538 V O L . 7 6 P A R T 4 J U L Y 2 0 1 8 THE ADVOCATE
the rise, while many legal professionals remain drawn to in-person courses
and printed materials. Figuring out exactly where CLEBC fits in this
dynamic is a challenge that Susan has strived to help resolve.
Susan would like to express appreciation for the B.C. legal community:
“Thank you for understanding why continuing legal education is important
and for enthusiastically contributing to CLEBC’s projects. To law librarians,
thank you for always being good constructive critics, doing great work and
for being partners and friends that I’ll always admire.”
CLEBC thanks Susan Munro for 29 years of service and wishes her the
best with her retirement plans.
UPDATE ON CLEBC’S TRUTH AND RECONCILIATION INITIATIVES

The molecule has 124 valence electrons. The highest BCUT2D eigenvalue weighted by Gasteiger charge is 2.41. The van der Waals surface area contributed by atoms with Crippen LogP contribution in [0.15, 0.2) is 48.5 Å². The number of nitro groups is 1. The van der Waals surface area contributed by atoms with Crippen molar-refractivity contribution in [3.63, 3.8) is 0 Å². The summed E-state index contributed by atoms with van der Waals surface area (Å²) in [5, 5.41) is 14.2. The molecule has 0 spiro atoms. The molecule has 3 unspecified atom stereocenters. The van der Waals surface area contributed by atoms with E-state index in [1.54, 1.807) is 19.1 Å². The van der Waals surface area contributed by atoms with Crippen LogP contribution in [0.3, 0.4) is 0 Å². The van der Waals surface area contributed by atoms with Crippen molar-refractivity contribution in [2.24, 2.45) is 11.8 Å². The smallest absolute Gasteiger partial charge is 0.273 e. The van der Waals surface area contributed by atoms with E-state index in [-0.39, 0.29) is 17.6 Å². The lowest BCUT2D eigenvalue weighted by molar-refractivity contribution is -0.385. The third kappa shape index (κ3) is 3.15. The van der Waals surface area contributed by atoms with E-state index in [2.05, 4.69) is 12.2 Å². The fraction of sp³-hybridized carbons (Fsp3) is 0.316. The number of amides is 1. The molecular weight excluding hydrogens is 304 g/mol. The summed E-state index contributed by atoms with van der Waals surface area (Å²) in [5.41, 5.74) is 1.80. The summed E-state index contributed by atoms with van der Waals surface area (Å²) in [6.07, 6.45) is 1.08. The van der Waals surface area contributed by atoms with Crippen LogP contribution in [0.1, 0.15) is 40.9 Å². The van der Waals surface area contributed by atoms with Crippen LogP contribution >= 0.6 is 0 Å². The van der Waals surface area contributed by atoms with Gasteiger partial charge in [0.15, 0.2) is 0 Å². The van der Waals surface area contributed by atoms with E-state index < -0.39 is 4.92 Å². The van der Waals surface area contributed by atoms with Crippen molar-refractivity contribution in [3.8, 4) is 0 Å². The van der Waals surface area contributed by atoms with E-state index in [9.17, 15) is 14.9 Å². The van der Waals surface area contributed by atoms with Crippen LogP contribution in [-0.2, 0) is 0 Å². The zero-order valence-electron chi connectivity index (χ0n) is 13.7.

CLEBC continues to work on addressing the Truth and Reconciliation
Commission of Canada (“TRC”) Call to Action Number 27 regarding legal
Since our last update, CLEBC has continued to engage in a process of
internal education and cultural competency. Recently, our board of directors
and staff participated in a blanket exercise at the Musqueam Centre led
by the chair of CLEBC’s TRC Task Force Ardith Walkem, Q.C., and Andrea
Hilland of the Law Society of British Columbia.
At the blanket exercise, CLEBC board and staff members explored the history
of the relationships between Indigenous peoples and newcomers in
order to understand how that legacy continues to mark relationships today.
Participants took on the roles of Indigenous peoples in Canada and stood on
blankets representing land. Directed by a narrator and along with volunteers
representing newcomers, CLEBC board and staff members walked
through 500 years of history together by reading scrolls and adjusting blan-